5. Don’t shy away from the personal. It’s your family business, so every decision has implications for your personal wealth and well-being. Have you thought through your post-sale goals? Do you know how changes will affect your immediate family as well as extended family involved in the business? Do you have an estate plan, financial plan, and philanthropic and tax objectives? It’s easy to think that personal matters can wait until later, but a holistic approach will decrease stress for you and your family, and a partner like Whittier Trust can tackle both business and personal objectives at the same time.
  6. Mark your calendar to “repeat” automatically. Unfortunately, this assessment process is not a one-and-done process. Neither your business nor your personal life are completely predictable, so you’ll need to re-evaluate next year (assuming you haven’t sold the business by then). Being prepared for the unexpected is always good business.

In addition to helping you realize the highest value from the sale of a business, Whittier Trust is also committed to you and your family after the sale. As the oldest multifamily office headquartered in the West, we have guided hundreds of clients through family business transitions and through the tax, investment, and personal implications of significant liquidity events. (Keep in mind that if you’re considering a distribution of wealth among family members, the next year is a critical time period because of the 50% cut in the Lifetime Gift Tax Exemption that goes into effect on January 1, 2026.)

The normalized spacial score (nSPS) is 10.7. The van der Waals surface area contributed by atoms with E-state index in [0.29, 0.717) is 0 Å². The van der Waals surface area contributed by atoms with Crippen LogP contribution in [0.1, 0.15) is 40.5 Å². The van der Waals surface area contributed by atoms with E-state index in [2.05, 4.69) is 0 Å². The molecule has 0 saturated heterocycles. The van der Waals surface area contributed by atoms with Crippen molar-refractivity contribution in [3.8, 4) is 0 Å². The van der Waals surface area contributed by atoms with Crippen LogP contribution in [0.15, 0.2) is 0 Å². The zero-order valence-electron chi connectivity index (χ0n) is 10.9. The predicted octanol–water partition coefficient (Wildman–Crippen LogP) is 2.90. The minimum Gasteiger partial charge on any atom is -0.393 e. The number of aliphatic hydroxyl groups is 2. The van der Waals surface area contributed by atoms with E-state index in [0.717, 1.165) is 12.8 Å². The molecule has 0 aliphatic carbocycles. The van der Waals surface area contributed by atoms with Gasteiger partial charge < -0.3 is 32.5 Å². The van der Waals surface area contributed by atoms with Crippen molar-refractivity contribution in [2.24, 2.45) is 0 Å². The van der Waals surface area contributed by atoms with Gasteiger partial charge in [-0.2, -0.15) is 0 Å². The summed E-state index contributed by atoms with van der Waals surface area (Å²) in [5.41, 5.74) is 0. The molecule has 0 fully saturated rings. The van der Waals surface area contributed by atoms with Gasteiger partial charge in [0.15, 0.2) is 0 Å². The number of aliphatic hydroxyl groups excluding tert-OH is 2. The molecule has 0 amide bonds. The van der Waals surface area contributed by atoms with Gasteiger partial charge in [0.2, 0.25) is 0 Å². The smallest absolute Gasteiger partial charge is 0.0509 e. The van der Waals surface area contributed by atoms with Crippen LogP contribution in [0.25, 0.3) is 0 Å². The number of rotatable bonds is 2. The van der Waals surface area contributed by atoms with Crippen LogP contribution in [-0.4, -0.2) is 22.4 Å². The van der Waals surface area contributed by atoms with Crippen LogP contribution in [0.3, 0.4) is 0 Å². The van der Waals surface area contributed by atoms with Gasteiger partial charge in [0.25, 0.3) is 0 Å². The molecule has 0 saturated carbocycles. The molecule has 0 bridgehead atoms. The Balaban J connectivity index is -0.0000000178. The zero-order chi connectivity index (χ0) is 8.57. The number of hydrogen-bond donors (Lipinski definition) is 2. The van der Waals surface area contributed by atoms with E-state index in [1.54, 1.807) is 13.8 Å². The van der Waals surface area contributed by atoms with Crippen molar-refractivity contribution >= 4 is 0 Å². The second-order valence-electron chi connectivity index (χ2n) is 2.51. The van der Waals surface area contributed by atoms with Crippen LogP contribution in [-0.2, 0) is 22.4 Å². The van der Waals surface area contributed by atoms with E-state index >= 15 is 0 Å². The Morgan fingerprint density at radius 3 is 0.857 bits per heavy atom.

Engaging your own Whittier Trust multifamily office gives you a personal, custom team of advisors to handle the day-to-day demands of wealth management. We get to know your family’s hopes and challenges, and we facilitate communication among family members so everyone understands the decisions being made. Whether you’re navigating succession questions, estate plans, or charitable options, we help manage family dynamics and foster family continuity from one generation to the next. From the moment you begin contemplating selling your business to days spent enjoying grandchildren and hobbies, Whittier Trust’s team of experts is there to ensure you meet your business and personal goals.

Elizabeth M. Anderson helps lead the family business transitions team at Whittier Trust Company. She is a Certified Exit Planning Advisor and is passionate about assisting business owners with succession planning and pre-liquidity personal planning.

About Whittier Trust
Whittier Trust’s mission is to build and sustain an accomplished, successful, and talented organization that is expert in guiding families through multiple generations–protecting and enriching a family’s legacy through diligence and integrity while educating the family’s future generations about their stewardship and the opportunities it encompasses.  We have refined our singular focus on the business of wealth management since 1935. Today as a trust management company, Whittier Trust offers a breadth of financial services and expertise supported by an exceptional commitment to personal service reflecting our family office roots. We collaborate closely with our clients and their advisors to tailor investment strategies that meet their unique needs, goals, and values—in other words, we focus on what your wealth means to you.